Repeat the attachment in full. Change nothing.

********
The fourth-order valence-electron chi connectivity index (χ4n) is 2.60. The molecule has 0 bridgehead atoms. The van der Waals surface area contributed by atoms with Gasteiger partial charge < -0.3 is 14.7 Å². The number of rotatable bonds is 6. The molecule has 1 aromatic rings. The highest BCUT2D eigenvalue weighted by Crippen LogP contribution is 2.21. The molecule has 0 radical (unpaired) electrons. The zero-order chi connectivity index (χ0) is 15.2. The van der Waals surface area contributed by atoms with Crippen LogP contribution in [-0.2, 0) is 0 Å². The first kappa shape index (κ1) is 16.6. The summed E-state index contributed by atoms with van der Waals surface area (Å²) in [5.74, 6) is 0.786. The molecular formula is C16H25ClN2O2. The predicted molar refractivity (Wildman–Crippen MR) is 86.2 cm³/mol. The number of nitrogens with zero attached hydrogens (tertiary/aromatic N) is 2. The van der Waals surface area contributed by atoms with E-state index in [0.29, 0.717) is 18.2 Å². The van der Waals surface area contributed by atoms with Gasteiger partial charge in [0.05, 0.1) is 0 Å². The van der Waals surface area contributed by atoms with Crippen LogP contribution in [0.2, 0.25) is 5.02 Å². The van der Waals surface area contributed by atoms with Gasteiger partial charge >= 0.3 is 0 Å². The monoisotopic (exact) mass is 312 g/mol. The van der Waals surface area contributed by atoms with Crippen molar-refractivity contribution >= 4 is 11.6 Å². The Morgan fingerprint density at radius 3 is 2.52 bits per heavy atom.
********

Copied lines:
The fourth-order valence-electron chi connectivity index (χ4n) is 2.60. The molecule has 0 bridgehead atoms. The van der Waals surface area contributed by atoms with Gasteiger partial charge < -0.3 is 14.7 Å². The number of rotatable bonds is 6. The molecule has 1 aromatic rings. The highest BCUT2D eigenvalue weighted by Crippen LogP contribution is 2.21. The molecule has 0 radical (unpaired) electrons. The zero-order chi connectivity index (χ0) is 15.2. The van der Waals surface area contributed by atoms with Crippen LogP contribution in [-0.2, 0) is 0 Å². The first kappa shape index (κ1) is 16.6. The summed E-state index contributed by atoms with van der Waals surface area (Å²) in [5.74, 6) is 0.786. The molecular formula is C16H25ClN2O2. The predicted molar refractivity (Wildman–Crippen MR) is 86.2 cm³/mol. The number of nitrogens with zero attached hydrogens (tertiary/aromatic N) is 2. The van der Waals surface area contributed by atoms with E-state index in [0.29, 0.717) is 18.2 Å². The van der Waals surface area contributed by atoms with Gasteiger partial charge in [0.05, 0.1) is 0 Å². The van der Waals surface area contributed by atoms with Crippen LogP contribution in [0.2, 0.25) is 5.02 Å². The van der Waals surface area contributed by atoms with Gasteiger partial charge >= 0.3 is 0 Å². The monoisotopic (exact) mass is 312 g/mol. The van der Waals surface area contributed by atoms with Crippen molar-refractivity contribution >= 4 is 11.6 Å². The Morgan fingerprint density at radius 3 is 2.52 bits per heavy atom.